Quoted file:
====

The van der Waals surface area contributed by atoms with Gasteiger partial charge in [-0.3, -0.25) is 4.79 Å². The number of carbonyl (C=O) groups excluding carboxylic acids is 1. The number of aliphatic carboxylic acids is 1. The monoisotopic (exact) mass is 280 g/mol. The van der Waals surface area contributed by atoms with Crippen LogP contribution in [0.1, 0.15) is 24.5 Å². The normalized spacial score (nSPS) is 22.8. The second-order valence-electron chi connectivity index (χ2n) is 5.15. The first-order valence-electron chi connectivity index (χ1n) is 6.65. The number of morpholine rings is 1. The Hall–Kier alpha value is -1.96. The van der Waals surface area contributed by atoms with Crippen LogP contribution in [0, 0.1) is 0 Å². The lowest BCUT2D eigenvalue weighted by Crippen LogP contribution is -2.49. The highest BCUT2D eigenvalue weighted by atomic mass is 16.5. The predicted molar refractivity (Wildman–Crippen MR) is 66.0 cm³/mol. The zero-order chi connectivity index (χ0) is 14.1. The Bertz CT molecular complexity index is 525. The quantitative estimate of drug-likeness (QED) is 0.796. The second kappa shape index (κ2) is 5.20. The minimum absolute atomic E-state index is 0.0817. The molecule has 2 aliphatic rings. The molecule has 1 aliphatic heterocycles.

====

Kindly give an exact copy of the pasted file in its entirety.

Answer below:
The van der Waals surface area contributed by atoms with Gasteiger partial charge in [-0.3, -0.25) is 4.79 Å². The number of carbonyl (C=O) groups excluding carboxylic acids is 1. The number of aliphatic carboxylic acids is 1. The monoisotopic (exact) mass is 280 g/mol. The van der Waals surface area contributed by atoms with Crippen LogP contribution in [0.1, 0.15) is 24.5 Å². The normalized spacial score (nSPS) is 22.8. The second-order valence-electron chi connectivity index (χ2n) is 5.15. The first-order valence-electron chi connectivity index (χ1n) is 6.65. The number of morpholine rings is 1. The Hall–Kier alpha value is -1.96. The van der Waals surface area contributed by atoms with Crippen LogP contribution in [0, 0.1) is 0 Å². The lowest BCUT2D eigenvalue weighted by Crippen LogP contribution is -2.49. The highest BCUT2D eigenvalue weighted by atomic mass is 16.5. The predicted molar refractivity (Wildman–Crippen MR) is 66.0 cm³/mol. The zero-order chi connectivity index (χ0) is 14.1. The Bertz CT molecular complexity index is 525. The quantitative estimate of drug-likeness (QED) is 0.796. The second kappa shape index (κ2) is 5.20. The minimum absolute atomic E-state index is 0.0817. The molecule has 2 aliphatic rings. The molecule has 1 aliphatic heterocycles.